If the runner remains standing on the bag when the 1st baseman touches the bag and the 1st baseman does not tag the runner prior to touching the bag, then the runner is safe and you have no double play. Answer To clarify, once the Batter becomes a batter-runner, the runner at first loses his right to occupy first base and is forced to advance. If he is tagged while standing on the base, he is out. If the first baseman then steps on first base the Batter-runner is also out -- Double Play. BUT, if the first baseman first steps on the base the batter-runner is out and the force is removed. If the runner standing on first base is now tagged he is safe.
All runners who touched home plate before the batter/runner was tagged out are considered to have scored runs.
Provided that there were no runner on 1st base and batter reached 1st before runner were tagged out, this is a hit. Batter alreay had first base, runner chose to go to 3rd, not forced. If he were forced, then it is a fielders choice.
That would depend on whether the runner that made the base running error was forced out. If there is a runner on first base and the batter hits a ground ball into left field and the runner trips and falls between first and second and the left fielder throws to second and gets the runner out, it would be considered a force out and the batter would not get credited with a hit. But if there is a runner on first base and the batter hits a ground ball into left field and the runner rounds second base too far and the left fielder throws to second and the runner is tagged out, the batter would be credited with a base hit.Answer:The above is incorrect. In order for the batter to receive a Fielder's Choice and not be credited with the hit, the scorer must determine that the batter would not have safely reached 1st base. In simple terms: "the fielder COULD have thrown out the batter, but CHOSE not to". In the example above, the left fielder could not have thrown out the batter at first. The batter is awarded the hit and the defense records a 7-4 put out.A force out does not determine a Fielder's choice. If there is a runner on 2nd with 1st empty: If the batter hits a sharp ground ball to second basemen who fields the ball cleanly and attempts to throw out the runner advancing from 2nd, the batter is given the fielder's choice whether the advancing runner is safe or out at 3rd.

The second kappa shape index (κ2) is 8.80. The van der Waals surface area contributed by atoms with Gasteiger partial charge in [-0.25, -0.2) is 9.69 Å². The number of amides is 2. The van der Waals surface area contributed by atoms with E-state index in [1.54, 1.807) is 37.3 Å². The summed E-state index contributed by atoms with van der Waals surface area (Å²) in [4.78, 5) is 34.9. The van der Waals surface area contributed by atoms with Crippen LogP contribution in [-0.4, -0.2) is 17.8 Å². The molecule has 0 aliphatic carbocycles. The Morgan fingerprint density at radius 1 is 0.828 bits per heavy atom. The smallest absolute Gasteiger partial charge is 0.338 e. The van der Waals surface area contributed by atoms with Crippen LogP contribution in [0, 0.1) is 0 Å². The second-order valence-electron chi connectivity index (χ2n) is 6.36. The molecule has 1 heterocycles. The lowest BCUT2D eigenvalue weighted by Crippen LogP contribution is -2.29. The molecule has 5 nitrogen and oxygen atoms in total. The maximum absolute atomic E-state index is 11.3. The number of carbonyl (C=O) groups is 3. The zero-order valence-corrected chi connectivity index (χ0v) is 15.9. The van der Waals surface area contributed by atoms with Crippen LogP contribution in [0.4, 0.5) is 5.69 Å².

yes but they can be tagged on the base if the batter has not been out yet.
No. One rule without exception is the right for the batter-runner to overrun first base without jeopardy of being tagged out unless an attempt is made to go to second.